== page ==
Friday, July 01, 2005

Spatial But Not Visual Thinking



There are many different types of spatial thinking, but a lot of confusion that visual and spatial gifts are the same. They're not. Spatial abilities can be visual -but they can also be distinct - and even at odds with visual ability. Spatial ability is particularly challenging to train because it may be the most abstract and 'non-conscious' style of learning.

Spatial thinking may involve personal experience, memories of movements or manipulations, or relationships of parts. It may involve sight, but also sound, touch, and more amorphous sensations. Spatial reasoning may involve a sequence of ideas, possibilities, or objects, or inductive leaps (Aha!) based on previously seen or experienced patterns.

In this interesting study above, researchers from Max Planck find different steps of coordination that the brain goes through when it performs a spatial reasoning task -
"V is left of X. X is left of Z. So V is left of Z" The first step involves occipital-temporal areas (visual /auditory overlap - premise considered), then the prefrontal cortex becomes activated (integration), then prefrontal and parietal lobes (multisensory, spatial) become active in the final 'validation' stage.

Spatial thinking and reasoning are hard to teach didactically, because they are best learned by direct experience, internalization and positing or rules, abstraction (thinking), and experimentation. No wonder that tweakers are ideal spatial learners.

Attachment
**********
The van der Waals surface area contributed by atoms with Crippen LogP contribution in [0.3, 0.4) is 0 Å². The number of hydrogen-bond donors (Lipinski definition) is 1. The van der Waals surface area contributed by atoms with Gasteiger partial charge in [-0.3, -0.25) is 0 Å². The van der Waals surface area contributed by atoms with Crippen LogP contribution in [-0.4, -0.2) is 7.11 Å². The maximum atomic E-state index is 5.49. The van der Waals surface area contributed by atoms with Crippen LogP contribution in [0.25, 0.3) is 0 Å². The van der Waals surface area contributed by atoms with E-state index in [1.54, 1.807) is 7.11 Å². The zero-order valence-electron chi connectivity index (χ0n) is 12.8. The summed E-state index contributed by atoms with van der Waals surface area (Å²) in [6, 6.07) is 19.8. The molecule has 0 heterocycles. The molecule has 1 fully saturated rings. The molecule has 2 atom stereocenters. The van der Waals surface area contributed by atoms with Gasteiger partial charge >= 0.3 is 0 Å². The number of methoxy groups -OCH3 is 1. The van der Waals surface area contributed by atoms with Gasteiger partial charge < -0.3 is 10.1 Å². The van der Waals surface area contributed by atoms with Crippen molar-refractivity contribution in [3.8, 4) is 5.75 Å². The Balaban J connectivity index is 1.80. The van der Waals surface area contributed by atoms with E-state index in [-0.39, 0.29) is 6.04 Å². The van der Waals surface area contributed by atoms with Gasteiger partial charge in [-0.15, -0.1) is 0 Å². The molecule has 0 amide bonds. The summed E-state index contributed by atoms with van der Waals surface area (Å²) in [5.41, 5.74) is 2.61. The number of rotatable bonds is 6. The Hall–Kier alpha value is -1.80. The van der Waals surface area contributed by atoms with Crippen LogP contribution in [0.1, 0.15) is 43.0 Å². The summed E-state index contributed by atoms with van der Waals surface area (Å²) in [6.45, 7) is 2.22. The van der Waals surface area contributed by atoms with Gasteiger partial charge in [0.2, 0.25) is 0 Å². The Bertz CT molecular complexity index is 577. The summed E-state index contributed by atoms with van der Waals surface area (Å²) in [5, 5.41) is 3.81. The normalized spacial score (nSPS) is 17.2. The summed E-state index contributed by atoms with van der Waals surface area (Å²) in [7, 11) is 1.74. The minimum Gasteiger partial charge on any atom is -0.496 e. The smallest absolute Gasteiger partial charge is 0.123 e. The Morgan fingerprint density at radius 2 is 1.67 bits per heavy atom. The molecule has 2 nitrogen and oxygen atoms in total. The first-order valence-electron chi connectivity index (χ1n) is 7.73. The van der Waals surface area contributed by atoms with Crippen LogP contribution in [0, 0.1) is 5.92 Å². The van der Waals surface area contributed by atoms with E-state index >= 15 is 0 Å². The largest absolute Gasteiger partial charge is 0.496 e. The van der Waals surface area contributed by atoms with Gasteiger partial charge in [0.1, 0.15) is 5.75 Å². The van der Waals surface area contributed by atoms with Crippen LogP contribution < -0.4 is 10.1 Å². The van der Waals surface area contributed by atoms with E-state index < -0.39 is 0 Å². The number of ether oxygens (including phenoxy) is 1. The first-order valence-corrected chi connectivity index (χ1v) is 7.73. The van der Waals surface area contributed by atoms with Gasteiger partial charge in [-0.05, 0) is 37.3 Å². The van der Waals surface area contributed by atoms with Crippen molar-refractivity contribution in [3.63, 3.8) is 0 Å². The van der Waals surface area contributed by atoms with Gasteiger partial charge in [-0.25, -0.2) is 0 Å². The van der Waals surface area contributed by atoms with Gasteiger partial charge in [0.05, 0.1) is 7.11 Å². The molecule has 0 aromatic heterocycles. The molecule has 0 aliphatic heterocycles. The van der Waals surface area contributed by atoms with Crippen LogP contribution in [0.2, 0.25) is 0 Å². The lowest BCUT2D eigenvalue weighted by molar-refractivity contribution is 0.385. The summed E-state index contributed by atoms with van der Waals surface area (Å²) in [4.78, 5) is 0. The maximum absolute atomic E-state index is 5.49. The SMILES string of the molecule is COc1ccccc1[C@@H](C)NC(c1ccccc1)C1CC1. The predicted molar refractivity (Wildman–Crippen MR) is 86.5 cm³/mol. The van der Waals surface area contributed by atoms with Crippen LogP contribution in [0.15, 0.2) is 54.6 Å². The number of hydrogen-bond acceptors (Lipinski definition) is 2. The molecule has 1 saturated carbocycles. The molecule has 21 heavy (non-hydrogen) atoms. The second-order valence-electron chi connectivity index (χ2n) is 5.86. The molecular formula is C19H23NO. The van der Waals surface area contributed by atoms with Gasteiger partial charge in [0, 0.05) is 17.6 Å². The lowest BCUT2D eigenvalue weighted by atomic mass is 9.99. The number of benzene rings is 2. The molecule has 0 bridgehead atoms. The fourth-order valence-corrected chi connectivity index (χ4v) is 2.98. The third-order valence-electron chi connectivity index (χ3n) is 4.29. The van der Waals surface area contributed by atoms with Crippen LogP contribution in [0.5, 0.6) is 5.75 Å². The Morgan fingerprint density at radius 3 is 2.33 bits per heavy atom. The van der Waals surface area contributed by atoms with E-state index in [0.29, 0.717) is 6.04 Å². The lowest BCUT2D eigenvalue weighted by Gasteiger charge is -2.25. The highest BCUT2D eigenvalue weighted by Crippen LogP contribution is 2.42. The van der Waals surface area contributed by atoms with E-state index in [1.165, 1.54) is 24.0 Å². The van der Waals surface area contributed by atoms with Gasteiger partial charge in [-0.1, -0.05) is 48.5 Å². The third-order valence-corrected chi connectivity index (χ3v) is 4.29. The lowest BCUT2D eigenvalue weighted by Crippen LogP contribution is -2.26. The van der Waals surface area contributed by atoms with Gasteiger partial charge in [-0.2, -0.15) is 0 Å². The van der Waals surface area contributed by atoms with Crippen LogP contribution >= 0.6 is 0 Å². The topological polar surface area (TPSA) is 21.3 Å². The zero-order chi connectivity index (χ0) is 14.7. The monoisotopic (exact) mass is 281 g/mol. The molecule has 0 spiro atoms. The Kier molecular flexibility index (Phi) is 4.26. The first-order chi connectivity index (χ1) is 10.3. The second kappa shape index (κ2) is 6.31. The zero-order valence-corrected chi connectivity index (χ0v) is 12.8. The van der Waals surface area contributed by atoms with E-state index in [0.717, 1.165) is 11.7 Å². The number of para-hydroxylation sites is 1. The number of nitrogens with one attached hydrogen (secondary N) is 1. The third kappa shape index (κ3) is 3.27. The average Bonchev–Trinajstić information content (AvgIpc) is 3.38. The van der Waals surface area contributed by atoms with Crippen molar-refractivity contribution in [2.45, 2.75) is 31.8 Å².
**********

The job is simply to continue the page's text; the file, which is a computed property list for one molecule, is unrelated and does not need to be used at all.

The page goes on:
Think of the paradox that comes with spatial thinking - the best way to 'train' is to work both with hands-on and non-hands-on approaches (abstraction, visualization). In fact, it's probably wise to make sure creative spatial thinkers get plenty of both types of practice (working with models and manipulatives, but also not working with models and manipulatives to imagine and problem solve).

So does this picture of spatial thinking encompass too much? We don't think so. What is not spatial thinking? It's not words and doesn't have to be visual images.

We've added some interesting links we stumbled upon for spatial teaching and reasoning. This is probably obvious to many of you, but strong spatial thinkers are necessary in almost all scientific and technical domains (including video gaming and software design of course), design and graphics, architecture, the military, mathematics, and more.

Spatial Reasoning Resources
Spatial Reasoning and Cognition:
NCTM: Cubes and Drawings
More Student Spatial Activities
Dyslexia & Talent: Visual-Spatial
Problem Solving Spatial Geometry

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